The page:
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Different Types Of Controls

written by: Umair Mirza • edited by: KennethSleight • updated: 7/5/2011

Learn about various types of controls such as automatic control, remote control and so forth. Control and automation form a vital part of the engineering industry, be it any field of engineering. Needless to say, the controls are very important even in Electrical Engineering and help to ease the job

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    Types of Controls:

    In ensuing lines we will discuss about the various forms of control circuits and types of devices used in the normal day to day life pertaining to the field of Electrical Engineering.

    1. MANUAL CONTROL :

    The link between the measuring element and the regulating unit is the human operator. In this type of control no automatic controls are used in the system. This type of system might be very simple to implement but the only drawback being that such a system needs constant human monitoring and vigilance.

    2. SEMI-AUTOMATIC CONTROLS :

    The human operator starts off a sequence of operations which are then carried out automatically in some predetermined manner. For example starting up an electric motor by pressing the start button or in start up a process in which the valves are operated in a definite sequence at fixed time interval by a timer.

    3. AUTOMATIC CONTROL :

    There is no human link between the measuring unit and the regulating unit. Hence the operator is replaced by the controller. This action is continuously variable and remote. Automatic control system is one in which the actual value of the controlled parameter (such as pressure, temperature, flow, level etc) is compared with a desired value and corrective action is taken depending upon the deviation between the two values without the inclusion of a human element. It includes both the measuring means as well as the controlling means and both are done automatically by the system itself, hence the nomenclature.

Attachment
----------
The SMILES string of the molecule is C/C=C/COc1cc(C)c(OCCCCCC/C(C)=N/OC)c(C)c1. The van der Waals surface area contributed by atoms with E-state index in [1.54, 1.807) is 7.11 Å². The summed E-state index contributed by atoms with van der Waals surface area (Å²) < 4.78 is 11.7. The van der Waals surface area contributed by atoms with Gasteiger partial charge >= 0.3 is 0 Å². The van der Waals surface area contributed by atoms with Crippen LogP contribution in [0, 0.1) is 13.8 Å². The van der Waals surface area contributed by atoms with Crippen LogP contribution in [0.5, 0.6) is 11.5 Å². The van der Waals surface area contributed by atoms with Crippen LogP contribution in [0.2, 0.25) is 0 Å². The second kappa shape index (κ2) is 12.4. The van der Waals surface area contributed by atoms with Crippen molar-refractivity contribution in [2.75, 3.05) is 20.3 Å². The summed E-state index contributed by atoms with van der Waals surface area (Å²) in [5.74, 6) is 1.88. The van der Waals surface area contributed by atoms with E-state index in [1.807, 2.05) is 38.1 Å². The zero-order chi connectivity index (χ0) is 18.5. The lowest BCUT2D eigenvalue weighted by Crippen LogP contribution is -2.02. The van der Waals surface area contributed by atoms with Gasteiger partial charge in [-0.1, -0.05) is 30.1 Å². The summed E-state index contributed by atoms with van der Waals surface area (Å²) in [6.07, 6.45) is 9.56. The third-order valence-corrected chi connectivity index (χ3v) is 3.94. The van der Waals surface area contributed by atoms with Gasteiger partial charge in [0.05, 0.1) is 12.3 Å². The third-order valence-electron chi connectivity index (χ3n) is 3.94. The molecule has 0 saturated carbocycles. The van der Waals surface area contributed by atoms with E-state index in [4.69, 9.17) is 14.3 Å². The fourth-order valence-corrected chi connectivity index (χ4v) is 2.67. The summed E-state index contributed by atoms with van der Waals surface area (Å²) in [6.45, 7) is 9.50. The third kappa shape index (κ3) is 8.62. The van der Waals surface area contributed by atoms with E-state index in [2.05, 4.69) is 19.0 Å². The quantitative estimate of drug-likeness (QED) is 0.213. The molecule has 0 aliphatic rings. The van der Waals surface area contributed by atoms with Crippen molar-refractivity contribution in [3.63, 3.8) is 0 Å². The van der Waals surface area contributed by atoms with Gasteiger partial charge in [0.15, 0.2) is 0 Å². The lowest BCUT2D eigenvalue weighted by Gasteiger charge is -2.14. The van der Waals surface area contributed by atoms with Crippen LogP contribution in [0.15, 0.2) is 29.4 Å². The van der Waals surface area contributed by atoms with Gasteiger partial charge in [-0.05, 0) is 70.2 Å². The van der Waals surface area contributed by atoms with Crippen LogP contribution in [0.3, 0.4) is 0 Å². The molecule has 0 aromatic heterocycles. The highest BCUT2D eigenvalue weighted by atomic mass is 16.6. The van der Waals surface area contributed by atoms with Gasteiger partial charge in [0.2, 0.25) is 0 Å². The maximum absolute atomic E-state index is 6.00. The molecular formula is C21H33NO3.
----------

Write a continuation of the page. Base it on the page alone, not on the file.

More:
4. LOCAL CONTROL :

    The regulating units is altered by means of a lever, hand wheel or other attachments fixed on the unit itself.

    5. REMOTE CONTROL :Remote Control 

    Some means of power transmission is used to connect the regulating unit to an actuating device mounted some distance away. The power transmission may be either through mechanical linkages, fluid linkages or electrical linkages.

    6. ON/OFF CONTROL :

    The regulating unit occupies only one of the available two extreme positions (as in case of electrical relay or switch). A very common example of this is the normal manual on-off switch that we use in our houses to turn on the lights and turn them off.

    7. STEP- by -STEP CONTROL :

    The regulating unit can occupy more than two positions but as the name implies, the action is not continuous and occurs in jerks or steps as in the case of notches on a speed regulator or starter of an electrical motor.

    8. CONTINUOUSLY VARIABLE CONTROL :

    The regulating unit can be at rest in any position between two definite limits as in slider of potentiometer slide wire to convert the vertical, horizontal and angular motion in to the voltage difference to check the set value and operate accordingly.

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    References & Image Credits

    References:

    Continuous Interaction and Manual Control, http://www.ercim.eu/publication/Ercim_News/enw40/doherty.html

    Automatic Control, http://automatic-control.co.tv/

    Image Credits:

    By espensorvik, http://www.flickr.com/photos/28478778@N05/5728485497/


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